Now is the time for favorable ruling
Are the Supremes copping out? To hear Justice Samuel Alito sound uncomfortable making a decision about same-sex marriage because he believes this notion to be something newer than the Internet and cellphones sounds like a cop-out to me.
My partner and I have enjoyed a monogamous relationship for 28 years. We have owned a lovely home in south Minneapolis for more than 20 years.
Cellphones weren’t readily available when we got together, and we got online only after we moved into our house. We have foregone the far-longer-standing benefits available to married couples who have lived a similar lifestyle, all this while.
Human rights cannot be relegated to the popular vote. It is beyond time for this decision to handed down that will ensure equal rights for all citizens.
Jim Maurer, Minneapolis
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As the high court contemplates same-sex marriage issues, Minnesota’s own elected officials feel that they, too, have been empowered to redefine marriage; hence, rendering it arbitrary. I have an idea — let’s bus our elementary and preschool children to see a “Gay Pride” parade. All you elected officials in favor, raise your hand — I dare you.
Dan Murray, Eden Prairie
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There are more than 1,100 federal laws that give economic benefits to married couples but deny these benefits to same-sex couples. Yet, the government never fails to deduct taxes from everyone’s paycheck regardless of sexual orientation.
Jim Dahlgren, Crystal
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For public funding, a sordid addiction
If revenue from sin taxes were going down because of fewer smokers or less alcohol consumption, no one would support a campaign to grow consumption up to earlier levels. Yet, when gambling revenues needed to support the stadium are down from forecasts, we are in a panic.
Seriously, are we really going to redouble our efforts to increase gambling in this state? Are these the actions of a government that is promoting the general welfare consistent with its establishment under either the U.S. or Minnesota constitutions?
It appears to me that the people in power are promoting the demise of Minnesotans. I am not questioning our tolerance for gambling. I am just wondering if we constituted this government for our own detriment.
If drug use were legal, would these people promote its use to raise money for the government? Which of the seven deadly sins should we expect the government to support in the interest of raising money?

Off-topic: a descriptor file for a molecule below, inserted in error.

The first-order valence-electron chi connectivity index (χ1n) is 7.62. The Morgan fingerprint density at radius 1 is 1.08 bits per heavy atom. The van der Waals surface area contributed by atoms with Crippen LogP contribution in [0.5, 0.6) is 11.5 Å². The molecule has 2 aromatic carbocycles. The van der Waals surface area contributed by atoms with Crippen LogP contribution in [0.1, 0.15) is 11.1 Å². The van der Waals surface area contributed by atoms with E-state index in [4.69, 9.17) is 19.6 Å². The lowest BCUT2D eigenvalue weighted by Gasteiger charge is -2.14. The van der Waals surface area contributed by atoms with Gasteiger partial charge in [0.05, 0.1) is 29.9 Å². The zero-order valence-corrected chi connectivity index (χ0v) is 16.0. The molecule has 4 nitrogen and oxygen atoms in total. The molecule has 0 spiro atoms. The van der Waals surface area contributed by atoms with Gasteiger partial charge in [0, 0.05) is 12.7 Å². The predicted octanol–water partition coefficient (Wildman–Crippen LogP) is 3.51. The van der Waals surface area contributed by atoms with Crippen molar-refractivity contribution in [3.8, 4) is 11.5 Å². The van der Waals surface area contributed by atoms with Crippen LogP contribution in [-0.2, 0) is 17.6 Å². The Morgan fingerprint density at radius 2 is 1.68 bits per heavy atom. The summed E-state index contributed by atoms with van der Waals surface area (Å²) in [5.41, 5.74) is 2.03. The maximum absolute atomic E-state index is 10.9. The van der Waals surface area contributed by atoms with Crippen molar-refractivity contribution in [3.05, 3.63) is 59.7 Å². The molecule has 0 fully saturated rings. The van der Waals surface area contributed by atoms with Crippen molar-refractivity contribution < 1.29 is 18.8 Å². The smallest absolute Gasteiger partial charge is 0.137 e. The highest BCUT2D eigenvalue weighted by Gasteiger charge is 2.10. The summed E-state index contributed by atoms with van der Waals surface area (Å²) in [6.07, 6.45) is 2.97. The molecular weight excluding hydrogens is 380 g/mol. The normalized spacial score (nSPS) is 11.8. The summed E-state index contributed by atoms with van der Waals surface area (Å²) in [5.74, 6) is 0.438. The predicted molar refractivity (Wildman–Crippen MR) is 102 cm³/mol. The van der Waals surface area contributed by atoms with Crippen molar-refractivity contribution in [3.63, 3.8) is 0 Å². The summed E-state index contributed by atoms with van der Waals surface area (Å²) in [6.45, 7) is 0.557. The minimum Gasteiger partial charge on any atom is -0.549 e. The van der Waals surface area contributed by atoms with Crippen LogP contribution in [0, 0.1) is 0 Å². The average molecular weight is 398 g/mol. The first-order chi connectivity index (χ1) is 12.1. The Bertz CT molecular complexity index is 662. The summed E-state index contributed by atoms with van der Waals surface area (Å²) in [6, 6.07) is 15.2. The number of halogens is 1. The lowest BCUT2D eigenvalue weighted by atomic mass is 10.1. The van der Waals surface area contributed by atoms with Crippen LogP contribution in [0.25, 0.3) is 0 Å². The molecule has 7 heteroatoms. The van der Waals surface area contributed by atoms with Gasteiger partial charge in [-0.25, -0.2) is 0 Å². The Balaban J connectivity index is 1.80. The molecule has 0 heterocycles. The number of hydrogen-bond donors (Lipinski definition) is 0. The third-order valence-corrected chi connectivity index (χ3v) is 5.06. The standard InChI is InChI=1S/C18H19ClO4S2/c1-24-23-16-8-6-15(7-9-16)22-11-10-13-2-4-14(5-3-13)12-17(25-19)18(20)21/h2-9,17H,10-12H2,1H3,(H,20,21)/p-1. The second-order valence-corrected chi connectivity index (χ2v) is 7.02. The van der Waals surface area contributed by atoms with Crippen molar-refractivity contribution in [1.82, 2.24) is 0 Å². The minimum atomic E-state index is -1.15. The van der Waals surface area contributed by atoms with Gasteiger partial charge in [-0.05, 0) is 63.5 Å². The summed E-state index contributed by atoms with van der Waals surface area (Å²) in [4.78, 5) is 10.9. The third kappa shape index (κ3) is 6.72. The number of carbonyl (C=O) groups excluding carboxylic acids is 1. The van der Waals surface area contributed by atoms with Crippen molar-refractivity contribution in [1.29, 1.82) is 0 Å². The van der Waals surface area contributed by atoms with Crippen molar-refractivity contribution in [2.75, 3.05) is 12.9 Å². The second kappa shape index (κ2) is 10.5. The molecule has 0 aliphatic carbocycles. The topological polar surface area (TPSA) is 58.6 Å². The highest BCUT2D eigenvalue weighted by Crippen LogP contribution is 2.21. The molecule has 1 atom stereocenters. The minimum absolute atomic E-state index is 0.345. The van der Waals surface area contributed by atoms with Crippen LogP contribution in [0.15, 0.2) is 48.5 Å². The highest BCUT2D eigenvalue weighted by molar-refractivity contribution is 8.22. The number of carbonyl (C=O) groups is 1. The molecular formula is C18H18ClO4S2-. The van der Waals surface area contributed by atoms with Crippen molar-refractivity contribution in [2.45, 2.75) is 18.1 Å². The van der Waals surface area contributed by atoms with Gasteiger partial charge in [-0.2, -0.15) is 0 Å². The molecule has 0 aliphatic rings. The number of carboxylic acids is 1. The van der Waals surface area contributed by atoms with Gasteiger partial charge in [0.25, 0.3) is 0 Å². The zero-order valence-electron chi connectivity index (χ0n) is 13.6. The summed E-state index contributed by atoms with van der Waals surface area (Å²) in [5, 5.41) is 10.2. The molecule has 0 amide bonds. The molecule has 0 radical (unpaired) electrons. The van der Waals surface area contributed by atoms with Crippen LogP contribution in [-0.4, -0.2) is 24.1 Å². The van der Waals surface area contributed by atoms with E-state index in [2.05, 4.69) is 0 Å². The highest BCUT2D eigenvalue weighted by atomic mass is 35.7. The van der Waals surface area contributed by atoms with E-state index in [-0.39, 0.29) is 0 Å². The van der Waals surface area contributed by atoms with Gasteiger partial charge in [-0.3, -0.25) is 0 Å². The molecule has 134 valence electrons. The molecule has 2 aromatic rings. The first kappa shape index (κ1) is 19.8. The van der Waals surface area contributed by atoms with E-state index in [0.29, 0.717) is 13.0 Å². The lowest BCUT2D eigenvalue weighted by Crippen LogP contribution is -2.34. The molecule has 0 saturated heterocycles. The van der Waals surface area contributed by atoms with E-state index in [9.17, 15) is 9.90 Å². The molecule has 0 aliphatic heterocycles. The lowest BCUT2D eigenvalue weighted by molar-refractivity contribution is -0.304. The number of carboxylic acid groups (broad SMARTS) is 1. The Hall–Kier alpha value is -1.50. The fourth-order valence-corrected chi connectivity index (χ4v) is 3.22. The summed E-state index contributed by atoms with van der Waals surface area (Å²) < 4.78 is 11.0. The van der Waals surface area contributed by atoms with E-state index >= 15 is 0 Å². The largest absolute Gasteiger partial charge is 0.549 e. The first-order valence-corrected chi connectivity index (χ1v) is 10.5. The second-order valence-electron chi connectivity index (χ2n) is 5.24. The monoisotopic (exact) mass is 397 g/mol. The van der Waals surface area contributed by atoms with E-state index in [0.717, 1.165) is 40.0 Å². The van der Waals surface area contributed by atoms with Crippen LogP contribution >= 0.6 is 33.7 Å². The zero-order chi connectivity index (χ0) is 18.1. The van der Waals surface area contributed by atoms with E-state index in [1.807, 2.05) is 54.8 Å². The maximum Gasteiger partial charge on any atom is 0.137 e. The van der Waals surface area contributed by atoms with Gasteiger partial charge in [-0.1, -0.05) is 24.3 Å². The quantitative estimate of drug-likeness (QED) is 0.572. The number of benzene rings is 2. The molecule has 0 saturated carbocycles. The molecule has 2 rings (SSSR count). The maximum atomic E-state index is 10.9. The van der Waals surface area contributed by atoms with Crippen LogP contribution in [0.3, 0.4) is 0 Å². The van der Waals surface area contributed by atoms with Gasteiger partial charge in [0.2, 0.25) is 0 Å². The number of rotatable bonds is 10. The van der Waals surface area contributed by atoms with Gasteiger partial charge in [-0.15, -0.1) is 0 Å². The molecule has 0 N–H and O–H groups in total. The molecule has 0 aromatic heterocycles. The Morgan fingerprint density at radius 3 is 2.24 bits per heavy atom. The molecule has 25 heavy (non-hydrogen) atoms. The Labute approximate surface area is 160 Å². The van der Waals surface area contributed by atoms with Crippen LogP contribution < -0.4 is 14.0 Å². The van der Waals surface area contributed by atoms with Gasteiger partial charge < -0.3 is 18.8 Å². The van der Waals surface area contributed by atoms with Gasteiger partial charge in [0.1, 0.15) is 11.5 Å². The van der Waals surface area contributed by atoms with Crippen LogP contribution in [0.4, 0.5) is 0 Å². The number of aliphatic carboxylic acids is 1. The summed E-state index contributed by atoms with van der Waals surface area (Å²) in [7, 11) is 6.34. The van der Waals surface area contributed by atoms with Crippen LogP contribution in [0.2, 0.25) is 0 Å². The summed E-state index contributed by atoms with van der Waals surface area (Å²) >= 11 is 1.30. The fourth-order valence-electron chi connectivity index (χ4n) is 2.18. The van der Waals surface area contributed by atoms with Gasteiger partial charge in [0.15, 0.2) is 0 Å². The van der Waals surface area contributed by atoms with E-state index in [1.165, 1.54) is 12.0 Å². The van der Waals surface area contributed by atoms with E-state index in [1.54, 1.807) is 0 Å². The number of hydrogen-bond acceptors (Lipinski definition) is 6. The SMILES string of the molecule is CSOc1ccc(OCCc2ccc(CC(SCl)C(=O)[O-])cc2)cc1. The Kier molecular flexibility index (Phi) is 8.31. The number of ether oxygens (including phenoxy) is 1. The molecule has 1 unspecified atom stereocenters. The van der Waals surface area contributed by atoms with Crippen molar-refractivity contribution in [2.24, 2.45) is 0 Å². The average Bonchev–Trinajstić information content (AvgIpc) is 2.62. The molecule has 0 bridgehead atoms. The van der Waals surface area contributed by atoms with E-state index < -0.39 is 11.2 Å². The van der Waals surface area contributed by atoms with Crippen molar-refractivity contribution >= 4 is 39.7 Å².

Ben Riechers, Coon Rapids
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“He who lives by the crystal ball soon learns to eat ground glass,” said Edgar R. Fiedler in “The Three Rs of Economic Forecasting — Irrational, Irrelevant and Irreverent,” June 1977.
I was reminded of this quote after reading about the pulltab revenue shortfall. I’m sure legislators are not enjoying their unexpected meal.
I wonder if the forecasts justifying the St. Paul Saints ballpark will deliver similar disappointment? Will the city realize a $10 million economic benefit annually? Will the ballpark host 200 events per year? Will 400,000 people visit the Lowertown neighborhood each year? From what I’ve read, there is little if any substantiation of these crystal ball forecasts.
I believe Mayor Chris Coleman and the City Council should exercise prudence and evaluate proposals to make the project multipurpose and generate revenue year-round. Why the rush? There’s still time to do this right. They won’t enjoy the ground glass.
Robert Grenier, St. Paul
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The recent headline “Gambling firms drove flawed Minnesota e-pulltab funding plan” made me laugh. Any Vikings stadium revenue plan was doomed when Mystic Lake Casino paid off Canterbury Park to end any chance of Minnesota sharing a fraction of hundreds of millions in annual gaming revenue (“Old foes, Canterbury Park and Mystic Lake join forces to block nontribal racino and boost purses,” June 4, 2012).
Ironically, the Mystic Lake/Canterbury deal seems likely to keep 90 percent of Native Americans below national poverty levels in perpetuity, despite one of the most generous tribal-state compacts in the nation. Where was the outcry?
It’s never been politically correct or “Minnesota nice” to suggest that “one of the state’s wealthiest tribes” (as the 2012 article stated) has kept the Legislature in its pocket through generous political donations.
Like most Minnesotans, I feel shame about the historic mistreatment of Native Americans in the United States. The fact is, the current situation in this state is grossly unfair to the majority of our Native American residents and to all Minnesotans as well.
Kevin Welsh, St. Anthony
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Forgetfulness is not, by law, forgivable
Is voting twice a terrible crime? Probably not in the larger scheme of things (“So an older person doubles up on patriotic duty. It happens,” Letter of the Day, March 27). However, that is why society has laws and rules in place. Without them, there would be utter chaos.
Think about it — what if you “forgot” to pay for that Easter ham? What if you “forgot” to stop at the intersection and pressed the gas instead and hit the car in front of you? We are all getting older. Forgetfulness should not be accepted as an excuse for breaking any laws.
Sharron Ebert, Brooklyn Park
The Opinion section is produced by the Editorial Department to foster discussion about key issues. The Editorial Board represents the institutional voice of the Star Tribune and operates independently of the newsroom.